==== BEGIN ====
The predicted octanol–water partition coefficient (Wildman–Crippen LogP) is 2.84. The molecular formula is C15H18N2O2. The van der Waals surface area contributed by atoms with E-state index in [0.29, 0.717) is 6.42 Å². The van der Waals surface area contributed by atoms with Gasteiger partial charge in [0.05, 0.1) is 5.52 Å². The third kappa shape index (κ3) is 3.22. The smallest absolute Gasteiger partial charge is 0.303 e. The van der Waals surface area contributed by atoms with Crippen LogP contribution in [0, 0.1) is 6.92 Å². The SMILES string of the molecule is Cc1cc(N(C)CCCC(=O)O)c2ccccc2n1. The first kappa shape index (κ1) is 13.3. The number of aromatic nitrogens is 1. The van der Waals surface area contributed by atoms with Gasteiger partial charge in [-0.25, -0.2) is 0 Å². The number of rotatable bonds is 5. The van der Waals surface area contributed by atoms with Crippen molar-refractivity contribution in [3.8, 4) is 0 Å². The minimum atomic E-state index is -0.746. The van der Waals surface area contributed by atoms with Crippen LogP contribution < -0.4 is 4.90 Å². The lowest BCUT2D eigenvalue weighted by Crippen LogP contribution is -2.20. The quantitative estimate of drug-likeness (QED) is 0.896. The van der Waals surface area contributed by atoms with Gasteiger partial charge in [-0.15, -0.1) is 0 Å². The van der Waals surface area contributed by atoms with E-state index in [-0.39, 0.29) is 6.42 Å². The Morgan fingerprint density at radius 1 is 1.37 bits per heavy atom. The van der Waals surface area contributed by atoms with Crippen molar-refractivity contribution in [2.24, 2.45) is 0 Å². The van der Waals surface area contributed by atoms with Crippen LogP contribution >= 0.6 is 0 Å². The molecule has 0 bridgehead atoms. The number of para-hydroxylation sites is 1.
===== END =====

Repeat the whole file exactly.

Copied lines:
The predicted octanol–water partition coefficient (Wildman–Crippen LogP) is 2.84. The molecular formula is C15H18N2O2. The van der Waals surface area contributed by atoms with E-state index in [0.29, 0.717) is 6.42 Å². The van der Waals surface area contributed by atoms with Gasteiger partial charge in [0.05, 0.1) is 5.52 Å². The third kappa shape index (κ3) is 3.22. The smallest absolute Gasteiger partial charge is 0.303 e. The van der Waals surface area contributed by atoms with Crippen LogP contribution in [0, 0.1) is 6.92 Å². The SMILES string of the molecule is Cc1cc(N(C)CCCC(=O)O)c2ccccc2n1. The first kappa shape index (κ1) is 13.3. The number of aromatic nitrogens is 1. The van der Waals surface area contributed by atoms with Gasteiger partial charge in [-0.25, -0.2) is 0 Å². The number of rotatable bonds is 5. The van der Waals surface area contributed by atoms with Crippen molar-refractivity contribution in [3.8, 4) is 0 Å². The minimum atomic E-state index is -0.746. The van der Waals surface area contributed by atoms with Crippen LogP contribution < -0.4 is 4.90 Å². The lowest BCUT2D eigenvalue weighted by Crippen LogP contribution is -2.20. The quantitative estimate of drug-likeness (QED) is 0.896. The van der Waals surface area contributed by atoms with Gasteiger partial charge in [-0.15, -0.1) is 0 Å². The van der Waals surface area contributed by atoms with E-state index in [-0.39, 0.29) is 6.42 Å². The Morgan fingerprint density at radius 1 is 1.37 bits per heavy atom. The van der Waals surface area contributed by atoms with Crippen molar-refractivity contribution in [2.24, 2.45) is 0 Å². The van der Waals surface area contributed by atoms with Crippen LogP contribution >= 0.6 is 0 Å². The molecule has 0 bridgehead atoms. The number of para-hydroxylation sites is 1.